Movie white-washing continues

When actress Scarlett Johansson was cast in 2015 to play the protagonist in the upcoming film “Ghost in the Shell,” fans were outraged that Paramount Pictures and DreamWorks chose a white woman to play a Japanese character. Now, after the studios released the first photo of Johansson as Major Motoko Kusanagi, fans have reignited the discussion of why whitewashing in Hollywood has been a serious problem.

“Ghost in the Shell” will be a live-action adaptation of the Japanese manga by Masamune Shirow and the 1995 anime of the same name. It is set to be released in March 2017.

There is already a lack of non-white actors and actresses in Hollywood, and whitewashing is a common practice that needs to stop in mainstream media.

Johansson is not the only white actor in the movie; Michael Pitt and Pilou Asbæk were cast to play other Japanese characters, Hideo Kuze and Batou respectfully.

A Western adaptation of “Ghost in the Shell” is a great opportunity for Asian actors and actresses, who get little to no attention otherwise, to be casted in main roles, but the whitewashing of the movie has now made it even more difficult for them to be recognized.

Asian-influenced adaptions have been notorious for not casting Asian people to play the roles of Asian characters.

Casting white actors and actresses in Asian roles has been around in Hollywood as early as 1937 with the film adaption of the novel “The Good Earth.” We also cannot forget about the more modern examples such as “The Last Airbender” and “Dragonball Evolution,” which casted white actors to play the main protagonists.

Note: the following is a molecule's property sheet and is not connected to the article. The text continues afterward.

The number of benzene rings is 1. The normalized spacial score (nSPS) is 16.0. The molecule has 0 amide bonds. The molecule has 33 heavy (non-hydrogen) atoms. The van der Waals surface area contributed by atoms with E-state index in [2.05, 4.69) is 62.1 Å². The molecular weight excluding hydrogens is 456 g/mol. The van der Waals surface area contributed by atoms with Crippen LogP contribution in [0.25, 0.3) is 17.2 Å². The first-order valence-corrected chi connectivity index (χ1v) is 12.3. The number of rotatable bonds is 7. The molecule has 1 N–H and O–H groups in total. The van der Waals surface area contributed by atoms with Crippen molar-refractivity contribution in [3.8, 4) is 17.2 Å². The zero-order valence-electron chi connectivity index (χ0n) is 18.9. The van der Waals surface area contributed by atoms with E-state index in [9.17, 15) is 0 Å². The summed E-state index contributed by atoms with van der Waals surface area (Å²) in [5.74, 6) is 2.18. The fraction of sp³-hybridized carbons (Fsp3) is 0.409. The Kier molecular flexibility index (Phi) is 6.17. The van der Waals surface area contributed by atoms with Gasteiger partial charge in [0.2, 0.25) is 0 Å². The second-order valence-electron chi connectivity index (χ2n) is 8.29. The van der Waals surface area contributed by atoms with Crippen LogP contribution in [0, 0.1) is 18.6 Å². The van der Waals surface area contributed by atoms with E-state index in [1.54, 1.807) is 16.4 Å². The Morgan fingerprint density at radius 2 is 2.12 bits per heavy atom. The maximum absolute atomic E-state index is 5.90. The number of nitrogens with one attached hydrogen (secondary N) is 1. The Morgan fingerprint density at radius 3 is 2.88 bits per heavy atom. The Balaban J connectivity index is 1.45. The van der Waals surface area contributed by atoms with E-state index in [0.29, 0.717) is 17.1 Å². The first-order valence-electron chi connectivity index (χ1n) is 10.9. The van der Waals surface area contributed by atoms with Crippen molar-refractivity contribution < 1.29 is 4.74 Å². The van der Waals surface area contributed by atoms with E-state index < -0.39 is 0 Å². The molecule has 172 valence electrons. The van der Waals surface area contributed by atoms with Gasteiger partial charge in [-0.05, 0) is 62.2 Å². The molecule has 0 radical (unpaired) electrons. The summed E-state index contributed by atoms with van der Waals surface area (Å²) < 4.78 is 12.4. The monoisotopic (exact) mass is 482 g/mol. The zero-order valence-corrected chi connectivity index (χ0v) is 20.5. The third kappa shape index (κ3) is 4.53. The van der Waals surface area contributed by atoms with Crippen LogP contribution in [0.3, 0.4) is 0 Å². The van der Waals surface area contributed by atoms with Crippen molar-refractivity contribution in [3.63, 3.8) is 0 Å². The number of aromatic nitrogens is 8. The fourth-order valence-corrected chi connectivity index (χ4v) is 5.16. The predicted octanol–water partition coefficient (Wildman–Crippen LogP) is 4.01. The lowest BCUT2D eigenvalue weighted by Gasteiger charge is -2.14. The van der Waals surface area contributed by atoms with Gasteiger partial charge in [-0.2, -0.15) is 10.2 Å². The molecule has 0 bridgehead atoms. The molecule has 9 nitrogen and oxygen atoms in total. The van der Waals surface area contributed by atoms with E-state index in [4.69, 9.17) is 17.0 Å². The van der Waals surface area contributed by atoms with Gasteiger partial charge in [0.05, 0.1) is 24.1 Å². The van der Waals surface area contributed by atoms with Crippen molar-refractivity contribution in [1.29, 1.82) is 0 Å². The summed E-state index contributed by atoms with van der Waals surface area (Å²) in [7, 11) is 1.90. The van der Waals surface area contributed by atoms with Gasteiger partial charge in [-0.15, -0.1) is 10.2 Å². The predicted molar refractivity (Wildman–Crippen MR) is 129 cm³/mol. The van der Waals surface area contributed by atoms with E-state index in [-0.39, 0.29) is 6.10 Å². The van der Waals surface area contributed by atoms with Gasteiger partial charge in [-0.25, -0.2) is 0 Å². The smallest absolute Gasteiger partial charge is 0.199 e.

As if whitewashing the movie is not bad enough, Screencrush reported that Paramount and DreamWorks commissioned post-production visual effects tests that would “shift her ethnicity” to make Johansson and others look more Asian.

DreamWorks denied the claims, but Paramount released a statement saying, “A test was done related to a specific scene for a background actor which was ultimately discarded.”

To be Asian is not just a look that can be enhanced with technology. It is an insult to Asian actors and actresses, who can sometimes barely secure a background character role, to have visual effects replace them.

Shame on Paramount and DreamWorks for furthering the concept of whitewashing. Studios need to realize they cannot default to whites to play non-white roles when there are plenty of talented non-white actors and actresses waiting for their time to shine.

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